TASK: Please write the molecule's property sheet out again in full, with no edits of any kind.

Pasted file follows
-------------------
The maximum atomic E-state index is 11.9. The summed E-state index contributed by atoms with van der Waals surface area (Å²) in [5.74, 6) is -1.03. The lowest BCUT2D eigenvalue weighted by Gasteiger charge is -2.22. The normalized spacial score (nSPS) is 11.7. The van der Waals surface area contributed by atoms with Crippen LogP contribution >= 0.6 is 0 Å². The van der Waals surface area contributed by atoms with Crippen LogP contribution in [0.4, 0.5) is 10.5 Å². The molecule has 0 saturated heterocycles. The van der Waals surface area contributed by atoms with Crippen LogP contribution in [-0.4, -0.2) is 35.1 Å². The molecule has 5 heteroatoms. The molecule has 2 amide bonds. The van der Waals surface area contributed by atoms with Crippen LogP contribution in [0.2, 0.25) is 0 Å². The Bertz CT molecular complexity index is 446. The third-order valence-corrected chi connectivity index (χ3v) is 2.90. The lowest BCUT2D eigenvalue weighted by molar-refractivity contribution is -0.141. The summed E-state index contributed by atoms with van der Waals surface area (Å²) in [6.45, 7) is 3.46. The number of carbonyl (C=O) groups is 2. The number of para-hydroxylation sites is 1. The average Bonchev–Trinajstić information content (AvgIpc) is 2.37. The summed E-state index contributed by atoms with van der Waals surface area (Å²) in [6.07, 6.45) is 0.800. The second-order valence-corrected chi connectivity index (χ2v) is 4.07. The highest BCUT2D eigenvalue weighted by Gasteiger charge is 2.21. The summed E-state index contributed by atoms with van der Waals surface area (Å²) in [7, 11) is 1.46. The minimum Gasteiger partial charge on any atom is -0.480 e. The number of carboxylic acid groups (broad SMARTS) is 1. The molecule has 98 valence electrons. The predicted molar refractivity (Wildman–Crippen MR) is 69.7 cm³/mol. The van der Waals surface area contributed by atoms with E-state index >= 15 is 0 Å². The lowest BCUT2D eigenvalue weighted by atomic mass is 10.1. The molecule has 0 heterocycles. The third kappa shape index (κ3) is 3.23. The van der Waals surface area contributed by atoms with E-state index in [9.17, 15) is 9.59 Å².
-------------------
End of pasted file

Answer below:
The maximum atomic E-state index is 11.9. The summed E-state index contributed by atoms with van der Waals surface area (Å²) in [5.74, 6) is -1.03. The lowest BCUT2D eigenvalue weighted by Gasteiger charge is -2.22. The normalized spacial score (nSPS) is 11.7. The van der Waals surface area contributed by atoms with Crippen LogP contribution >= 0.6 is 0 Å². The van der Waals surface area contributed by atoms with Crippen LogP contribution in [0.4, 0.5) is 10.5 Å². The molecule has 0 saturated heterocycles. The van der Waals surface area contributed by atoms with Crippen LogP contribution in [-0.4, -0.2) is 35.1 Å². The molecule has 5 heteroatoms. The molecule has 2 amide bonds. The van der Waals surface area contributed by atoms with Crippen LogP contribution in [0.2, 0.25) is 0 Å². The Bertz CT molecular complexity index is 446. The third-order valence-corrected chi connectivity index (χ3v) is 2.90. The lowest BCUT2D eigenvalue weighted by molar-refractivity contribution is -0.141. The summed E-state index contributed by atoms with van der Waals surface area (Å²) in [6.45, 7) is 3.46. The number of carbonyl (C=O) groups is 2. The number of para-hydroxylation sites is 1. The average Bonchev–Trinajstić information content (AvgIpc) is 2.37. The summed E-state index contributed by atoms with van der Waals surface area (Å²) in [6.07, 6.45) is 0.800. The second-order valence-corrected chi connectivity index (χ2v) is 4.07. The highest BCUT2D eigenvalue weighted by Gasteiger charge is 2.21. The summed E-state index contributed by atoms with van der Waals surface area (Å²) in [7, 11) is 1.46. The minimum Gasteiger partial charge on any atom is -0.480 e. The number of carboxylic acid groups (broad SMARTS) is 1. The molecule has 98 valence electrons. The predicted molar refractivity (Wildman–Crippen MR) is 69.7 cm³/mol. The van der Waals surface area contributed by atoms with E-state index >= 15 is 0 Å². The lowest BCUT2D eigenvalue weighted by atomic mass is 10.1. The molecule has 0 heterocycles. The third kappa shape index (κ3) is 3.23. The van der Waals surface area contributed by atoms with E-state index in [9.17, 15) is 9.59 Å².